3 Grillo’s seen as a complete outsider, and like Berlusconi has been virulent in attacking the political class rightly seen as corrupt and incompetent. But while he’s always pilloried politicians of all colours – indeed it was central part of his comedy act – the billionaire media magnate has been embedded in the political power structures from the outset, building his media empire with the help of the late embezzling Socialist PM Bettino Craxi, and then directly shaping the political landscape after ‘entering the field’ in 1994. Since which time, despite the Tangentopoli, or Bribesville scandals that precipitated his political career, Italy is as sleaze-ridden as ever. Furthermore, Italy is a country where political instability means parties habitually resort to backroom deals to stitch up, top-down, coalitions, watering down campaign pledges in the process. Grillo’s refusal to do any deals with any party give him an air of honesty and transparency badly lacking among his rivals.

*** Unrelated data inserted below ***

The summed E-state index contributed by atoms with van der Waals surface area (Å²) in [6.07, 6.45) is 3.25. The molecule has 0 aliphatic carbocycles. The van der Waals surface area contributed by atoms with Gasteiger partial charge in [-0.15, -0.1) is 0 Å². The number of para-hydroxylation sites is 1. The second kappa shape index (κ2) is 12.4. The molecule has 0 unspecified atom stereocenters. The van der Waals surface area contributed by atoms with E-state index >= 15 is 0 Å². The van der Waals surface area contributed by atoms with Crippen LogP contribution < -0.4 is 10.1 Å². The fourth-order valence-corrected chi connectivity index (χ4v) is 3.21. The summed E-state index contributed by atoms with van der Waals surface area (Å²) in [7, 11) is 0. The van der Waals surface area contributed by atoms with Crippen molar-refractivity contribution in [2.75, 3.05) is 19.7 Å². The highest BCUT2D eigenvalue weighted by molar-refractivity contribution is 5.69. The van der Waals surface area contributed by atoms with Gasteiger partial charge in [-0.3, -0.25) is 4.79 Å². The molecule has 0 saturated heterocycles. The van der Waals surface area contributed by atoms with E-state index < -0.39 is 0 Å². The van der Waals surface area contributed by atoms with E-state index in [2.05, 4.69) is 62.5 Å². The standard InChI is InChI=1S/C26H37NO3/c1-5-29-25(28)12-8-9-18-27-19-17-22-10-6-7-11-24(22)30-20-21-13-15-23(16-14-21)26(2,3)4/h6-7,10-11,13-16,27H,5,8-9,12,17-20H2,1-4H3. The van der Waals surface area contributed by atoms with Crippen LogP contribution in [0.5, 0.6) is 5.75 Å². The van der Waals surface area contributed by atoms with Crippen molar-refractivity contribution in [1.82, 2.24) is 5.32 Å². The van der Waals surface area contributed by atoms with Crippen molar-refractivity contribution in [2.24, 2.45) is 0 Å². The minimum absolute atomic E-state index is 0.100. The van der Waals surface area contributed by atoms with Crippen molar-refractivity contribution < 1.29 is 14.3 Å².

4. His fame or infamy – as Berlusconi’s long record shows, amid a string of largely forgettable Left leaders that have come and gone, politics has never been more personalised, and being loud, insensitive or gaff-prone is no disadvantage. Many find Grillo’s style aggressive, sometimes offensive, but his darkly comic personalized attacks – the best of which has to be to dismiss the former PM as Rigor Montis – get him headlines. It will be interesting in this respect how he maintains his leadership position once his army of unknowns – twenty- something housewives, students, graphic designers, IT engineers and jobless factory workers – take their seats in parliament while he remains outside, excluded by his own rule that no member of the movement with a criminal conviction can hold office (he has a manslaughter conviction from a car accident in the 1980s).